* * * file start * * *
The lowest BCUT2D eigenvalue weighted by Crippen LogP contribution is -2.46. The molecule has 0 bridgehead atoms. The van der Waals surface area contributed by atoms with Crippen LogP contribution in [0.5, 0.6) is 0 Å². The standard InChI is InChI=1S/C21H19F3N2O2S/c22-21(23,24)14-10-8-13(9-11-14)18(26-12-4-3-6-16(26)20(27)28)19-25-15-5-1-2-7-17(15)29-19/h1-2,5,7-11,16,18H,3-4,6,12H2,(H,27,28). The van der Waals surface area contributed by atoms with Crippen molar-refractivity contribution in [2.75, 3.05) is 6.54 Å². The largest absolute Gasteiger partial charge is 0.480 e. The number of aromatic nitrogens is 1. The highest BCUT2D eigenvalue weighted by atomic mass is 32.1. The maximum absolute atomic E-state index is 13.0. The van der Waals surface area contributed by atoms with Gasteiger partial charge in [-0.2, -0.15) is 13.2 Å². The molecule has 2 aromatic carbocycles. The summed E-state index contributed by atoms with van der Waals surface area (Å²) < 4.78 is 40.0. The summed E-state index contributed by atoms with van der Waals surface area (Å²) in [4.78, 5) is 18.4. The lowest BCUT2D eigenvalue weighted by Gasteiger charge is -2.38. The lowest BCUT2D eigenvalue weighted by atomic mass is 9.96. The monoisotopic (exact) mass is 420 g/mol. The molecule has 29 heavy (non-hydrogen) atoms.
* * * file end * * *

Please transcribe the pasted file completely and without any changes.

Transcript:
The lowest BCUT2D eigenvalue weighted by Crippen LogP contribution is -2.46. The molecule has 0 bridgehead atoms. The van der Waals surface area contributed by atoms with Crippen LogP contribution in [0.5, 0.6) is 0 Å². The standard InChI is InChI=1S/C21H19F3N2O2S/c22-21(23,24)14-10-8-13(9-11-14)18(26-12-4-3-6-16(26)20(27)28)19-25-15-5-1-2-7-17(15)29-19/h1-2,5,7-11,16,18H,3-4,6,12H2,(H,27,28). The van der Waals surface area contributed by atoms with Crippen molar-refractivity contribution in [2.75, 3.05) is 6.54 Å². The largest absolute Gasteiger partial charge is 0.480 e. The number of aromatic nitrogens is 1. The highest BCUT2D eigenvalue weighted by atomic mass is 32.1. The maximum absolute atomic E-state index is 13.0. The van der Waals surface area contributed by atoms with Gasteiger partial charge in [-0.2, -0.15) is 13.2 Å². The molecule has 2 aromatic carbocycles. The summed E-state index contributed by atoms with van der Waals surface area (Å²) < 4.78 is 40.0. The summed E-state index contributed by atoms with van der Waals surface area (Å²) in [4.78, 5) is 18.4. The lowest BCUT2D eigenvalue weighted by Gasteiger charge is -2.38. The lowest BCUT2D eigenvalue weighted by atomic mass is 9.96. The monoisotopic (exact) mass is 420 g/mol. The molecule has 29 heavy (non-hydrogen) atoms.